What have you taken from Total Crack Attack now that it is done?
M: “It’s like a photo of us at that point.“
B: “It’s a way to measure your progression as well.”
M: “Listening to it taught me a lot. Listening to the LP, with a bunch of people that I didn’t really know during this latest tour, I was quite self-conscious. I was like: ‘Ok! Up with the arms and lets get to work and move on.’ It’s a really good kick in the ass. “
B: “It’s been over a year since we actually recorded it. When you sit down and listen to it now, you think o shit that’s where we were, that was good, but now we really got to get somewhere else. And in the mean time you’ve progressed far beyond that record.”
M: “It’s like looking at a photo of your past. Like: ‘Did I have that hair style?’”

I am suddenly reminded of a Facebook post from Golden Retriever that read something like: “the first and last album from Golden Retriever.” Brage laughs while Morten suggest something must of been lost in translation, “that would be way to conceptual for us.” Total Crack attack is making regular appearances in my playlist as I type this out. I get completely distracted flicking through the transcription; calling to mind events during our interview; writing; and trying to do it all in a concise manner, but the music constantly pulls me in other directions. The harsh noise Golden Retriever peddles, bursts and sustains; pushes forward; stops dead in its tracks, fucks with the predictability of music and inherently your conscious flow. I’ve tried to play the music while out for a walk in Oslo’s cold sunshine, but get so distracted that I find myself standing still for the most part, staring at a tree or a person, before I realise it’s actually raining and that person I’ve been ogling is a statue. Wasn’t the sun just shining? Is that a guitar or a no-input-mixer feeding back on itself? Where did the drums go in that wall of white noise? Were they ever actually there? O there they are but cymbals are being played like a kick drum whitewashing the snare…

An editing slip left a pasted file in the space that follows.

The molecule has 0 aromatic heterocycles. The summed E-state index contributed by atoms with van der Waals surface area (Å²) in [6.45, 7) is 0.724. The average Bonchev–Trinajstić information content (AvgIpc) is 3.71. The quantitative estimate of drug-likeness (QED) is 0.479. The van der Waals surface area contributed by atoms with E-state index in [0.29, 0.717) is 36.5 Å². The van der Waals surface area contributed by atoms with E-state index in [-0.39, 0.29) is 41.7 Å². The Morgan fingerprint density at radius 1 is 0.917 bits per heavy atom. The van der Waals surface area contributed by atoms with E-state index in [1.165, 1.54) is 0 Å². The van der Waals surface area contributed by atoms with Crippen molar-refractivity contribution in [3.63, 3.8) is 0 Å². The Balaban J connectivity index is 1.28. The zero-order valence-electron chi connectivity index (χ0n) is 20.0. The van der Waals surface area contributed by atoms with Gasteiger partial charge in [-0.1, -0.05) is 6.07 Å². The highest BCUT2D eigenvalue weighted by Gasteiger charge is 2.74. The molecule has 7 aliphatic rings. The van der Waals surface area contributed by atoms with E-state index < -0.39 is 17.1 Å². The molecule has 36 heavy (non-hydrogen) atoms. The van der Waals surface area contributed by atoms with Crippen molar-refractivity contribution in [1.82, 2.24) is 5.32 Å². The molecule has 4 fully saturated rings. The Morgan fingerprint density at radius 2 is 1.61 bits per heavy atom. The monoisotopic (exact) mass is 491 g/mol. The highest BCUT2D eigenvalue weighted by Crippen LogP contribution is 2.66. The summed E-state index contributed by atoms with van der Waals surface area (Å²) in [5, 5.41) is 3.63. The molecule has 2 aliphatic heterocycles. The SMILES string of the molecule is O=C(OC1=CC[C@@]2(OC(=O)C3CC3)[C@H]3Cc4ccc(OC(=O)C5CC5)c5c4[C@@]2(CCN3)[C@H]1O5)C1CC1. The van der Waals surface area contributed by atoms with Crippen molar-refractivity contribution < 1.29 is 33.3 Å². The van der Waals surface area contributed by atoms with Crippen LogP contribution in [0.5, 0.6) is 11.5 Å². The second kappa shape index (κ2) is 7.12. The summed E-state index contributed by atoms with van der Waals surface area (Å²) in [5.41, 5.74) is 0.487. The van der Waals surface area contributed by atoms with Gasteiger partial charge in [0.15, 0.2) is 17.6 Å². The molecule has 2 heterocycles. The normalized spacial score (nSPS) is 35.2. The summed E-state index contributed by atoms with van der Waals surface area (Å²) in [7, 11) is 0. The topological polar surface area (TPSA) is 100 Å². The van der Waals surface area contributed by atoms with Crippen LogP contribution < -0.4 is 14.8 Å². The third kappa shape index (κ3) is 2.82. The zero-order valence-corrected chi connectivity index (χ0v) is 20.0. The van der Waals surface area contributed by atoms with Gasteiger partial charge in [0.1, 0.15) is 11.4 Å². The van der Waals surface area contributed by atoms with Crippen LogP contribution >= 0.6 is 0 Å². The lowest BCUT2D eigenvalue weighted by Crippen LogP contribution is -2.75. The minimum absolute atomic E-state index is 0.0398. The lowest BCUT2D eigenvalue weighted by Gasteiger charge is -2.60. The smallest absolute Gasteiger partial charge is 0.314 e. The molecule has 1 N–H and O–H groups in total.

Suddenly, there’s calm. We’re about 13 minutes into the first side of the record, and I’m hesitant, anticipating the next burst of energy from my headphones because this moment of peace is surely just a ruse meant to distract before the next moment of chaos arrives. Very little happens though. Drums disappear into the distance with subtle touches of sparkling cymbals administered in a very controlled manner, the guitar plays around with a simple slow theme, hints of white noise and feedback loiter in the background. There’s a delicacy that creeps in to the music at this moment and it’s carried over to the opening parts of the second track on the flip side. Morten Minothi Kristiansen will be a dad soon and he is of the opinion that he finds a softer approach in some of the other projects he works in. “I am in a huge change in my life right now, with having a kid and moving to suburbia. My life is looking very different, and I’m sure this will come through in the project I choose to focus on.” It doesn’t appear to be something that will necessarily affect the harshness of Golden Retriever’s brand of noise with Morten and Brage’s sole purpose still wrapped up in the idea of harsh noise. Morten having more time in suburbia has however introduced more melody into his work as earlier influences from folk music come to the surface again. The guitarist also suggests their sound is becoming more refined as a result of the album and the recent tour. “I’m getting more fluent with the gear as I’m learning ways to control the no-input-mixer monster. It becomes more articulated. It’s been a learning curve for me. I’m starting to think more about making certain sounds.” The words drift off again as he sinks into another thought and takes one last sip from his cup. “There’s a bit more control over the chaotic moment.”